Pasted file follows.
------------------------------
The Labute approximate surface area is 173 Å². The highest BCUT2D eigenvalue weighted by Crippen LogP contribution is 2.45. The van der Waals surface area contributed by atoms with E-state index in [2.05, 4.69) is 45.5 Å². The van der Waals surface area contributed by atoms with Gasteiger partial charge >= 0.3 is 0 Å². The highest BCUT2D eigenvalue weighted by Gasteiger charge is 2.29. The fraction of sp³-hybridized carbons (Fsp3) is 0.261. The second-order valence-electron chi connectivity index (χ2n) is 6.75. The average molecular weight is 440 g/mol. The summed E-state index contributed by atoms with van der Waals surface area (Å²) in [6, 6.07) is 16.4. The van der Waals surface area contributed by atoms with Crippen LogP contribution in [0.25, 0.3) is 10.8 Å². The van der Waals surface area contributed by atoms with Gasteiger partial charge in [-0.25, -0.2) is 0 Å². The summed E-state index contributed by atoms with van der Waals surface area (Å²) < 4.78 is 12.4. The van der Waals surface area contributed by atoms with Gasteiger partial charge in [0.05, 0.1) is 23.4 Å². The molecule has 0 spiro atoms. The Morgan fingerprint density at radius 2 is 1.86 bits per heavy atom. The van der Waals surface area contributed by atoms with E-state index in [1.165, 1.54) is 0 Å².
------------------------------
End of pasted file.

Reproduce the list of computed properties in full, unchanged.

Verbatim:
The Labute approximate surface area is 173 Å². The highest BCUT2D eigenvalue weighted by Crippen LogP contribution is 2.45. The van der Waals surface area contributed by atoms with E-state index in [2.05, 4.69) is 45.5 Å². The van der Waals surface area contributed by atoms with Gasteiger partial charge >= 0.3 is 0 Å². The highest BCUT2D eigenvalue weighted by Gasteiger charge is 2.29. The fraction of sp³-hybridized carbons (Fsp3) is 0.261. The second-order valence-electron chi connectivity index (χ2n) is 6.75. The average molecular weight is 440 g/mol. The summed E-state index contributed by atoms with van der Waals surface area (Å²) in [6, 6.07) is 16.4. The van der Waals surface area contributed by atoms with Crippen LogP contribution in [0.25, 0.3) is 10.8 Å². The van der Waals surface area contributed by atoms with Gasteiger partial charge in [-0.25, -0.2) is 0 Å². The summed E-state index contributed by atoms with van der Waals surface area (Å²) < 4.78 is 12.4. The van der Waals surface area contributed by atoms with Gasteiger partial charge in [0.05, 0.1) is 23.4 Å². The molecule has 0 spiro atoms. The Morgan fingerprint density at radius 2 is 1.86 bits per heavy atom. The van der Waals surface area contributed by atoms with E-state index in [1.165, 1.54) is 0 Å².